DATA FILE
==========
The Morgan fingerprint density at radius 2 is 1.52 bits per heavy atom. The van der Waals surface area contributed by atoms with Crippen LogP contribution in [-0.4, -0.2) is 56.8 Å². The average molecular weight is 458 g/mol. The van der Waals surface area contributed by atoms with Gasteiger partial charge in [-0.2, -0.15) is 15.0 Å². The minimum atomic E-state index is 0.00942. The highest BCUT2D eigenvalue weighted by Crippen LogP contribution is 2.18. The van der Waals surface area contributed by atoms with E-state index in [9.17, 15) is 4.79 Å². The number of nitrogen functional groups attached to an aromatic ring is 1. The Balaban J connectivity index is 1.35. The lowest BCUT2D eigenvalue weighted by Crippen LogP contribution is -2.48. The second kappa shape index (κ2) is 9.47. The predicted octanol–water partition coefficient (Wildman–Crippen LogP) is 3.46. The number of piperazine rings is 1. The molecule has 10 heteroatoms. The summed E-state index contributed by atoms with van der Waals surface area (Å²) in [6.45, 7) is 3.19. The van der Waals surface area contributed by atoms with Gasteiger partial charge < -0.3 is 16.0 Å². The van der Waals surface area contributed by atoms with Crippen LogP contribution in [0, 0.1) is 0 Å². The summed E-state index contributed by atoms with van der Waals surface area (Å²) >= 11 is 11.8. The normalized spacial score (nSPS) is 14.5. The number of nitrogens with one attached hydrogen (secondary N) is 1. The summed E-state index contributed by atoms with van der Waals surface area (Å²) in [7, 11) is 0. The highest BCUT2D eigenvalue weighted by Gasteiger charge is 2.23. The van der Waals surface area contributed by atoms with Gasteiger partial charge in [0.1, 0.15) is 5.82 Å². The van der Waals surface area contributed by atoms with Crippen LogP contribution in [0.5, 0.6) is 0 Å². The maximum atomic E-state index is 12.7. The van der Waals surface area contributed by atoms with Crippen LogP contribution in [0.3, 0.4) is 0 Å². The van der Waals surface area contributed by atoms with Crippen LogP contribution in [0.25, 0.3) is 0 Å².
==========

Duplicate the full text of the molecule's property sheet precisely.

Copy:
The Morgan fingerprint density at radius 2 is 1.52 bits per heavy atom. The van der Waals surface area contributed by atoms with Crippen LogP contribution in [-0.4, -0.2) is 56.8 Å². The average molecular weight is 458 g/mol. The van der Waals surface area contributed by atoms with Gasteiger partial charge in [-0.2, -0.15) is 15.0 Å². The minimum atomic E-state index is 0.00942. The highest BCUT2D eigenvalue weighted by Crippen LogP contribution is 2.18. The van der Waals surface area contributed by atoms with E-state index in [9.17, 15) is 4.79 Å². The number of nitrogen functional groups attached to an aromatic ring is 1. The Balaban J connectivity index is 1.35. The lowest BCUT2D eigenvalue weighted by Crippen LogP contribution is -2.48. The second kappa shape index (κ2) is 9.47. The predicted octanol–water partition coefficient (Wildman–Crippen LogP) is 3.46. The number of piperazine rings is 1. The molecule has 10 heteroatoms. The summed E-state index contributed by atoms with van der Waals surface area (Å²) in [6.45, 7) is 3.19. The van der Waals surface area contributed by atoms with Gasteiger partial charge < -0.3 is 16.0 Å². The van der Waals surface area contributed by atoms with Crippen LogP contribution in [0, 0.1) is 0 Å². The summed E-state index contributed by atoms with van der Waals surface area (Å²) >= 11 is 11.8. The normalized spacial score (nSPS) is 14.5. The number of nitrogens with one attached hydrogen (secondary N) is 1. The summed E-state index contributed by atoms with van der Waals surface area (Å²) in [7, 11) is 0. The highest BCUT2D eigenvalue weighted by Gasteiger charge is 2.23. The van der Waals surface area contributed by atoms with Gasteiger partial charge in [0.1, 0.15) is 5.82 Å². The van der Waals surface area contributed by atoms with Crippen LogP contribution in [0.5, 0.6) is 0 Å². The maximum atomic E-state index is 12.7. The van der Waals surface area contributed by atoms with Crippen LogP contribution in [0.3, 0.4) is 0 Å². The van der Waals surface area contributed by atoms with Crippen LogP contribution in [0.25, 0.3) is 0 Å².